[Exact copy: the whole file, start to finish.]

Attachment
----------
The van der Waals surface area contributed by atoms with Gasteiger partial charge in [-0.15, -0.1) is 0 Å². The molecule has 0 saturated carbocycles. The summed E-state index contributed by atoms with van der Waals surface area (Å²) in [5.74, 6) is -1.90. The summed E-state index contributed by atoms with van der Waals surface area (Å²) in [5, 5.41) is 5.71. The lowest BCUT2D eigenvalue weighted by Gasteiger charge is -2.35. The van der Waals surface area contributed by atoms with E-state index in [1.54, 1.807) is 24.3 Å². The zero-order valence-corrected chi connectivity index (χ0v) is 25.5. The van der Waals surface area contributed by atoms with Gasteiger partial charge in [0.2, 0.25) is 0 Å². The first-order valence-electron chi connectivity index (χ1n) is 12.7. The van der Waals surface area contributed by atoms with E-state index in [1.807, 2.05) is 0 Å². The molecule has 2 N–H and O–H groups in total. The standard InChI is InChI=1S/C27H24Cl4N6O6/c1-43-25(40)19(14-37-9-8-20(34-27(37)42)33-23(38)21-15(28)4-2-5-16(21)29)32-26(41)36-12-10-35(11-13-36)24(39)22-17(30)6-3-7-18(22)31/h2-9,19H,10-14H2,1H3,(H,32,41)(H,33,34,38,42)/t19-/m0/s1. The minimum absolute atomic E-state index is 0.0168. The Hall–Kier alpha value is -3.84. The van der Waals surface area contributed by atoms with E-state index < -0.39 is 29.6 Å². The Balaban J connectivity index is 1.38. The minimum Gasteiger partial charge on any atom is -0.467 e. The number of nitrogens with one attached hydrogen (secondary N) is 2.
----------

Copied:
The van der Waals surface area contributed by atoms with Gasteiger partial charge in [-0.15, -0.1) is 0 Å². The molecule has 0 saturated carbocycles. The summed E-state index contributed by atoms with van der Waals surface area (Å²) in [5.74, 6) is -1.90. The summed E-state index contributed by atoms with van der Waals surface area (Å²) in [5, 5.41) is 5.71. The lowest BCUT2D eigenvalue weighted by Gasteiger charge is -2.35. The van der Waals surface area contributed by atoms with E-state index in [1.54, 1.807) is 24.3 Å². The zero-order valence-corrected chi connectivity index (χ0v) is 25.5. The van der Waals surface area contributed by atoms with Gasteiger partial charge in [0.2, 0.25) is 0 Å². The first-order valence-electron chi connectivity index (χ1n) is 12.7. The van der Waals surface area contributed by atoms with E-state index in [1.807, 2.05) is 0 Å². The molecule has 2 N–H and O–H groups in total. The standard InChI is InChI=1S/C27H24Cl4N6O6/c1-43-25(40)19(14-37-9-8-20(34-27(37)42)33-23(38)21-15(28)4-2-5-16(21)29)32-26(41)36-12-10-35(11-13-36)24(39)22-17(30)6-3-7-18(22)31/h2-9,19H,10-14H2,1H3,(H,32,41)(H,33,34,38,42)/t19-/m0/s1. The minimum absolute atomic E-state index is 0.0168. The Hall–Kier alpha value is -3.84. The van der Waals surface area contributed by atoms with E-state index < -0.39 is 29.6 Å². The Balaban J connectivity index is 1.38. The minimum Gasteiger partial charge on any atom is -0.467 e. The number of nitrogens with one attached hydrogen (secondary N) is 2.